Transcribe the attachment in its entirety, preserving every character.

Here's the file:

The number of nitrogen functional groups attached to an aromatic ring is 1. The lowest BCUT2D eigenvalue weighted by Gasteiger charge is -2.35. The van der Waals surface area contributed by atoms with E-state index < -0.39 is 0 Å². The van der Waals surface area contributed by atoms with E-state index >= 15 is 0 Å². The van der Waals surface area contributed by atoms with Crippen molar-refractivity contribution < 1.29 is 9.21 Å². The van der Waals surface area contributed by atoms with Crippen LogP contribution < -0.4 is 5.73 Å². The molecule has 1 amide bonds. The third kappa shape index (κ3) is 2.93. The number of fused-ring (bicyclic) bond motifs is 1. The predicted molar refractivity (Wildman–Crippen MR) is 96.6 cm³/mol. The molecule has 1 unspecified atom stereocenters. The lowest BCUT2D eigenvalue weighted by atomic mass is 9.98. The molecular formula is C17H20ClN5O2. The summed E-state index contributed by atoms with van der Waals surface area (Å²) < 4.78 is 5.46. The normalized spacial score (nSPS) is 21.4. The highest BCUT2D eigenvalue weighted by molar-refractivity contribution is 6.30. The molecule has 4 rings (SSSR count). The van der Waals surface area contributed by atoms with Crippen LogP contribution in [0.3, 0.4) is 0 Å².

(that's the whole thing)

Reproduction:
The number of nitrogen functional groups attached to an aromatic ring is 1. The lowest BCUT2D eigenvalue weighted by Gasteiger charge is -2.35. The van der Waals surface area contributed by atoms with E-state index < -0.39 is 0 Å². The van der Waals surface area contributed by atoms with E-state index >= 15 is 0 Å². The van der Waals surface area contributed by atoms with Crippen molar-refractivity contribution < 1.29 is 9.21 Å². The van der Waals surface area contributed by atoms with Crippen LogP contribution < -0.4 is 5.73 Å². The molecule has 1 amide bonds. The third kappa shape index (κ3) is 2.93. The number of fused-ring (bicyclic) bond motifs is 1. The predicted molar refractivity (Wildman–Crippen MR) is 96.6 cm³/mol. The molecule has 1 unspecified atom stereocenters. The lowest BCUT2D eigenvalue weighted by atomic mass is 9.98. The molecular formula is C17H20ClN5O2. The summed E-state index contributed by atoms with van der Waals surface area (Å²) < 4.78 is 5.46. The normalized spacial score (nSPS) is 21.4. The highest BCUT2D eigenvalue weighted by molar-refractivity contribution is 6.30. The molecule has 4 rings (SSSR count). The van der Waals surface area contributed by atoms with Crippen LogP contribution in [0.3, 0.4) is 0 Å².